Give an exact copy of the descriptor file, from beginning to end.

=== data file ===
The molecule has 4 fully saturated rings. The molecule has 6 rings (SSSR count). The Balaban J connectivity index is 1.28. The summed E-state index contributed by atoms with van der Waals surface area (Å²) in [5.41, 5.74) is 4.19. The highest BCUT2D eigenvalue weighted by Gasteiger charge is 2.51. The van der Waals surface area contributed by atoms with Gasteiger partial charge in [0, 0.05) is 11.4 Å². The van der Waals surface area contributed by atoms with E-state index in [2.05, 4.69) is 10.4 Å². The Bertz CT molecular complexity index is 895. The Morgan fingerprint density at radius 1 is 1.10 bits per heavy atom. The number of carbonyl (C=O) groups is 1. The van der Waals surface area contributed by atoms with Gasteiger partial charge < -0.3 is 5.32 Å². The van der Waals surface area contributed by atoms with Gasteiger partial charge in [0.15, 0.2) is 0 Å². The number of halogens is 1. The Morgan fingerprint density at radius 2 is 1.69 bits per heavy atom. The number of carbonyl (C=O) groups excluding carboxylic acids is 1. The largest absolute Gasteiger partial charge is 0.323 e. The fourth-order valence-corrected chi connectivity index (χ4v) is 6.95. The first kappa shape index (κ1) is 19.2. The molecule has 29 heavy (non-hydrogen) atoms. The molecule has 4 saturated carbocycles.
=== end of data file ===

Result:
The molecule has 4 fully saturated rings. The molecule has 6 rings (SSSR count). The Balaban J connectivity index is 1.28. The summed E-state index contributed by atoms with van der Waals surface area (Å²) in [5.41, 5.74) is 4.19. The highest BCUT2D eigenvalue weighted by Gasteiger charge is 2.51. The van der Waals surface area contributed by atoms with Gasteiger partial charge in [0, 0.05) is 11.4 Å². The van der Waals surface area contributed by atoms with E-state index in [2.05, 4.69) is 10.4 Å². The Bertz CT molecular complexity index is 895. The Morgan fingerprint density at radius 1 is 1.10 bits per heavy atom. The number of carbonyl (C=O) groups is 1. The van der Waals surface area contributed by atoms with Gasteiger partial charge < -0.3 is 5.32 Å². The van der Waals surface area contributed by atoms with Gasteiger partial charge in [0.15, 0.2) is 0 Å². The number of halogens is 1. The Morgan fingerprint density at radius 2 is 1.69 bits per heavy atom. The number of carbonyl (C=O) groups excluding carboxylic acids is 1. The largest absolute Gasteiger partial charge is 0.323 e. The fourth-order valence-corrected chi connectivity index (χ4v) is 6.95. The first kappa shape index (κ1) is 19.2. The molecule has 29 heavy (non-hydrogen) atoms. The molecule has 4 saturated carbocycles.